RESNA 26th International Annual Confence

Technology & Disability: Research, Design, Practice & Policy

June 19 to June 23, 2003
Atlanta, Georgia


Andrew J. Rentschler, Rory A. Cooper, Bruce Blasch, Michael L. Boninger
Departments of Bioengineering and Rehabilitation Science and Technology,
University of Pittsburgh
Human Engineering Research Laboratories, VA Pittsburgh Healthcare System 


There are an increasing number of elderly visually impaired individuals in the United States that could benefit from an assistive mobility device that provides navigational assistance. The VA-PAMAID is a robotic walker that can scan the environment and detect obstacles and landmarks. This study determined the safety and performance characteristics of the VA-PAMAID. The results demonstrate that the device presents no hazards to the user and could benefit visually impaired individuals that reside in hospitals or nursing homes. The walker is structurally sound, has a range of 10.9 kilometers, and can effectively detect and avoid obstacles at a speed of 1.2 m/s.


The U.S. Census Bureau study on Americans with disabilities has reported that of 267.7 million non-institutionalized individuals surveyed, 7.6 million had a visual impairment (1). Approximately 1.7 million people are unable to see and another 5.9 million have difficulties seeing words and letters. By the year 2030, there will be 65 million people over the age of 65 (2). There will be 15 million people over the age of 85 by 2050. It has also been shown that visual impairment increases the risk of falls and fractures and thus the likelihood that an older individual may be admitted to a hospital or nursing home (3). The need for effective assistive mobility devices for the elderly and visually impaired will continue to grow. A walker that could provide navigational assistance in addition to support could help reduce the cost of care and increase the independence of many individuals.

The Veterans Administration Personal Adaptive Mobility Aid (VA-PAMAID) is a robotic walker designed to couple the support of a walker with navigational assistance. The walker is equipped with laser and ultrasonic sensors that are mounted on the front and sides of the device. A computer controls the motors that guide the direction of the front wheels. The sensors detect obstacles and landmark features and the walker then gives auditory feedback as well as actively avoiding collisions with obstacles.


The objective of this study was to determine if the VA-PAMAID is a safe and effective mobility aid that can be used to assist elderly individuals with mobility and visual impairments. The performance characteristics of the device were tested to determine if the walker presented any hazards to possible users.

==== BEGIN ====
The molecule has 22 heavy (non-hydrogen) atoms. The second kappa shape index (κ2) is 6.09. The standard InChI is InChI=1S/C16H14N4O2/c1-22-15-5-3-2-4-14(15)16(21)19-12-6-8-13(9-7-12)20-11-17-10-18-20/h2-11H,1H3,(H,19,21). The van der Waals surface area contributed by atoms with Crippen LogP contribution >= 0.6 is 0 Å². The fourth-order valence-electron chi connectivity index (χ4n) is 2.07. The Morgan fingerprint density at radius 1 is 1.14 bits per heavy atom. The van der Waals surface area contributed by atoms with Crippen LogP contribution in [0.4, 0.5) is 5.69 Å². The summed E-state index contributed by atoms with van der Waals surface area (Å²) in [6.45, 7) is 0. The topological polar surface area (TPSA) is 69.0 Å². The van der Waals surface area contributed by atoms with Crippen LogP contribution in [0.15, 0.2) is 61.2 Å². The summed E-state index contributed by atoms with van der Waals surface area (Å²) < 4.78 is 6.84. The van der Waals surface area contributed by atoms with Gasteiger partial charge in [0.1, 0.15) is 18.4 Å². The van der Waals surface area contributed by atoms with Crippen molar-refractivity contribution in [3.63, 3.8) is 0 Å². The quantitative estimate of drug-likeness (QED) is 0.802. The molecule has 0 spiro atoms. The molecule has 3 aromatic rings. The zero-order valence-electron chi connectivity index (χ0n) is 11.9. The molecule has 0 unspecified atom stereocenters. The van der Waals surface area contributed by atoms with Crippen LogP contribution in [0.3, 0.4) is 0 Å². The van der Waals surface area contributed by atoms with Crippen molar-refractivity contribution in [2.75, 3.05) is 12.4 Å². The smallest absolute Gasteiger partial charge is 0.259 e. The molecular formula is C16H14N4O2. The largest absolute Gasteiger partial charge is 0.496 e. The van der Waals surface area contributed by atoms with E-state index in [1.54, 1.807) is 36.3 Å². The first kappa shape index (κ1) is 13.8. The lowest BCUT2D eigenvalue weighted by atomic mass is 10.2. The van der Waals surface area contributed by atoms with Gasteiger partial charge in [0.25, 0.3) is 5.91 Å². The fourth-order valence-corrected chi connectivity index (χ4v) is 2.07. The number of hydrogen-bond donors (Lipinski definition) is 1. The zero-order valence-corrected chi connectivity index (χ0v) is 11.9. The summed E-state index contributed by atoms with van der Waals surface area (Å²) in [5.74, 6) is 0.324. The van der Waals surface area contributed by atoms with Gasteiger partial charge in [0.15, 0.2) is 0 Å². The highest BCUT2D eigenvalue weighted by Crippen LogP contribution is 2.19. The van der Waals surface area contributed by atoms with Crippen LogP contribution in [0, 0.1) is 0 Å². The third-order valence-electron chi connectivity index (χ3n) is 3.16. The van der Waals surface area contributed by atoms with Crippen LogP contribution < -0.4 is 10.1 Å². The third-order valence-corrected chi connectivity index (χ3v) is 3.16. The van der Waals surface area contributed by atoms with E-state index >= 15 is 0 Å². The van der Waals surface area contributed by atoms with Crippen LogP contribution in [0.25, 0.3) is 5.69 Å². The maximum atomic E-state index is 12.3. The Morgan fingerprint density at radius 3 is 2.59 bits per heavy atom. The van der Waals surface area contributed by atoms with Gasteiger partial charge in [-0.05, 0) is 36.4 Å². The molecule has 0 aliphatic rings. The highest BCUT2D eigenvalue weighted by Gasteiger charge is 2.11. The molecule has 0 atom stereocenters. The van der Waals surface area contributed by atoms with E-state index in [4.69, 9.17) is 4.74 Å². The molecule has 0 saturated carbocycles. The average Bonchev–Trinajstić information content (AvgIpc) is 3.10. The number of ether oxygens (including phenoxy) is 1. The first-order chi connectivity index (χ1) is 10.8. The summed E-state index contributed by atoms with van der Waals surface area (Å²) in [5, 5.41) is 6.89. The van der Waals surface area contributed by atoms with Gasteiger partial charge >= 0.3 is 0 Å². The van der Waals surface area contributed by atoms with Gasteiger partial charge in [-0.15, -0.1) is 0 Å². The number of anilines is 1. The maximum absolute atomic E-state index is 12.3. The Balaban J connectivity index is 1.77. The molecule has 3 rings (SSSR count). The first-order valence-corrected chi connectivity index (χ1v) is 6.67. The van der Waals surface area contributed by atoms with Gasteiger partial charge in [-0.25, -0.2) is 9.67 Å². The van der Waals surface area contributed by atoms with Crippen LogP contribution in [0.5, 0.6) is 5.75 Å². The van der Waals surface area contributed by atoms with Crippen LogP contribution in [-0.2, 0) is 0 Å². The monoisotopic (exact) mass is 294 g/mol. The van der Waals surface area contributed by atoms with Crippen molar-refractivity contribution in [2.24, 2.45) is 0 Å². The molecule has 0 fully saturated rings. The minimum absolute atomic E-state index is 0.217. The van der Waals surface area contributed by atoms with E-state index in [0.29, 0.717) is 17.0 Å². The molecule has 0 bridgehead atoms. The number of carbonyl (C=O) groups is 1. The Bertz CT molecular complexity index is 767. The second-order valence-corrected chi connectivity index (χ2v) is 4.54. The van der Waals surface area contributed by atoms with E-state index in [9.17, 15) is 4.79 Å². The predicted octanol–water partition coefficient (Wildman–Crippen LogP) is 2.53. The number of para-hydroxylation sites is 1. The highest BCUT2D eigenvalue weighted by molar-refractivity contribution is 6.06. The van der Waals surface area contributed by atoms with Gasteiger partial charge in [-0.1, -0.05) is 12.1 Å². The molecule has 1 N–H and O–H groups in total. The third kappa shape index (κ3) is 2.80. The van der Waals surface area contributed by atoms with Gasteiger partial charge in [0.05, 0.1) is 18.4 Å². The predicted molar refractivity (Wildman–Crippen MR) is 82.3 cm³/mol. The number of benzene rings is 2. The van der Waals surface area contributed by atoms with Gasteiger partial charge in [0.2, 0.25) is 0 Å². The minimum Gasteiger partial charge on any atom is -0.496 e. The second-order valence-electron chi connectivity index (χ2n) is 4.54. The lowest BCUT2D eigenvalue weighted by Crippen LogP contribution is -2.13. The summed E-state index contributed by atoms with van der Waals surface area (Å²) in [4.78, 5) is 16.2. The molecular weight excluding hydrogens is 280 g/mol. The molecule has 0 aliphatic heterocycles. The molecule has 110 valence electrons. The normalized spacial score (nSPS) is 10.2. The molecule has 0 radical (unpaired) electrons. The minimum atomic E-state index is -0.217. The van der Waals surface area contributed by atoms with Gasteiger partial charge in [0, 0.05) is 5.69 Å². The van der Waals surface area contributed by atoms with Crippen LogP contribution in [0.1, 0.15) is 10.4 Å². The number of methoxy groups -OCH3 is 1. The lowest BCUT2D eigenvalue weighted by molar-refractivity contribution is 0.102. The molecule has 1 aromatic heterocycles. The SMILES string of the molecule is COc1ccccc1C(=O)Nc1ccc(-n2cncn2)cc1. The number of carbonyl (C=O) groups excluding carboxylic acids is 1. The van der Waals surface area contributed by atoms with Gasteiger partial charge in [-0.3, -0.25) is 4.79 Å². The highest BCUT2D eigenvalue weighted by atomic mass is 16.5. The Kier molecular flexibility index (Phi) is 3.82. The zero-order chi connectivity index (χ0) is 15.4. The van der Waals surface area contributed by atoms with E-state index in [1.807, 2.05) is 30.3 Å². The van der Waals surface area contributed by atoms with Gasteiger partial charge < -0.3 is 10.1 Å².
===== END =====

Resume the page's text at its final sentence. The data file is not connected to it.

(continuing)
The VA-PAMAID combines the stability of a regular walker with the technology of obstacle avoidance software. Currently, there is not a specific set of standards that establishes safety and performance constraints for such a device. The test plan developed for the VA-PAMAID was created by using information from both the International Standards Organization for walking aids and the ANSI/RESNA wheelchair standards (4,5). The test protocol included sections for static stability, range, maximum effective speed, obstacle climbing ability, climatic conditioning, and strength testing.

The walker was tested for static stability in the uphill, downhill, and sideway directions. A 250N vertical load was applied to the midpoint of the handlebars.

The range of the walker was determined by pushing the device around the VA Hospital until the batteries depleted. The walker was initially charged for eight hours and a digital speedometer was used to track time and distance.

The maximum effective speed of the walker was determined by pushing the device towards a wall in automatic mode at increasing speeds until the walker could no longer avoid a collision. A trailing wheel was attached to the walker to calculate the speed and acceleration for each trial.

The obstacle climbing ability of the walker was determined by pushing the device onto a test platform of adjustable height. The walker was given a 0.5-meter run up as well as being placed directly in front of the platform.

Climatic testing was conducted by placing the walker in an environmental chamber at different temperatures. The temperature was set at 50°C for three hours, -25°C for three hours, 65°C for five hours, and -40°C for five hours.